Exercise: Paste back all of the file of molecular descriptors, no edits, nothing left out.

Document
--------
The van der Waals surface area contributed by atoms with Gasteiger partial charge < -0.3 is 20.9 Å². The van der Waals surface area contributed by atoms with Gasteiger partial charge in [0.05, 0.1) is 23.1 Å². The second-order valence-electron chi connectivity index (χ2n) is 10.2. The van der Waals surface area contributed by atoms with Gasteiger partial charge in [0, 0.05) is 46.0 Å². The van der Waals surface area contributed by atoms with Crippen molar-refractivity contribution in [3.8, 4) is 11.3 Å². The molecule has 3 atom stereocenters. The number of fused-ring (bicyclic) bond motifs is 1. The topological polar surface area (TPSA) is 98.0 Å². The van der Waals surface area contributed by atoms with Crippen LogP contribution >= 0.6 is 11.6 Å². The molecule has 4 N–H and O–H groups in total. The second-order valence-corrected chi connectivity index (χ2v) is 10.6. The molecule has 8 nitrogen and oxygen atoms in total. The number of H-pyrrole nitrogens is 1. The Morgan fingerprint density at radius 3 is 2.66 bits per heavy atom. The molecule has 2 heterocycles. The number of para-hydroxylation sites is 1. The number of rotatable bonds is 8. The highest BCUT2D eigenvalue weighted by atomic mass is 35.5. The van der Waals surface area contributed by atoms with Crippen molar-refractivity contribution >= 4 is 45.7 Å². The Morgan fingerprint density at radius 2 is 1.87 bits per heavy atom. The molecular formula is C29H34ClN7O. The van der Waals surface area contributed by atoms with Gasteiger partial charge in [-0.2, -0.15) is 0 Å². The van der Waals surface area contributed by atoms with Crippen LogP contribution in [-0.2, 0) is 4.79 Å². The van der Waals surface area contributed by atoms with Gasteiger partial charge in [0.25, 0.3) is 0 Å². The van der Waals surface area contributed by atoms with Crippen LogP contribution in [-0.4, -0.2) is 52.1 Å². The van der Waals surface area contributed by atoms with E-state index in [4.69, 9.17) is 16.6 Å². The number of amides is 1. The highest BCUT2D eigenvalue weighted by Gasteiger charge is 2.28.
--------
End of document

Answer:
The van der Waals surface area contributed by atoms with Gasteiger partial charge < -0.3 is 20.9 Å². The van der Waals surface area contributed by atoms with Gasteiger partial charge in [0.05, 0.1) is 23.1 Å². The second-order valence-electron chi connectivity index (χ2n) is 10.2. The van der Waals surface area contributed by atoms with Gasteiger partial charge in [0, 0.05) is 46.0 Å². The van der Waals surface area contributed by atoms with Crippen molar-refractivity contribution in [3.8, 4) is 11.3 Å². The molecule has 3 atom stereocenters. The number of fused-ring (bicyclic) bond motifs is 1. The topological polar surface area (TPSA) is 98.0 Å². The van der Waals surface area contributed by atoms with Crippen LogP contribution >= 0.6 is 11.6 Å². The molecule has 4 N–H and O–H groups in total. The second-order valence-corrected chi connectivity index (χ2v) is 10.6. The molecule has 8 nitrogen and oxygen atoms in total. The number of H-pyrrole nitrogens is 1. The Morgan fingerprint density at radius 3 is 2.66 bits per heavy atom. The molecule has 2 heterocycles. The number of para-hydroxylation sites is 1. The number of rotatable bonds is 8. The highest BCUT2D eigenvalue weighted by atomic mass is 35.5. The van der Waals surface area contributed by atoms with Crippen molar-refractivity contribution >= 4 is 45.7 Å². The Morgan fingerprint density at radius 2 is 1.87 bits per heavy atom. The molecular formula is C29H34ClN7O. The van der Waals surface area contributed by atoms with Gasteiger partial charge in [-0.2, -0.15) is 0 Å². The van der Waals surface area contributed by atoms with Crippen LogP contribution in [-0.2, 0) is 4.79 Å². The van der Waals surface area contributed by atoms with Gasteiger partial charge in [0.25, 0.3) is 0 Å². The van der Waals surface area contributed by atoms with Crippen LogP contribution in [-0.4, -0.2) is 52.1 Å². The van der Waals surface area contributed by atoms with E-state index in [4.69, 9.17) is 16.6 Å². The number of amides is 1. The highest BCUT2D eigenvalue weighted by Gasteiger charge is 2.28.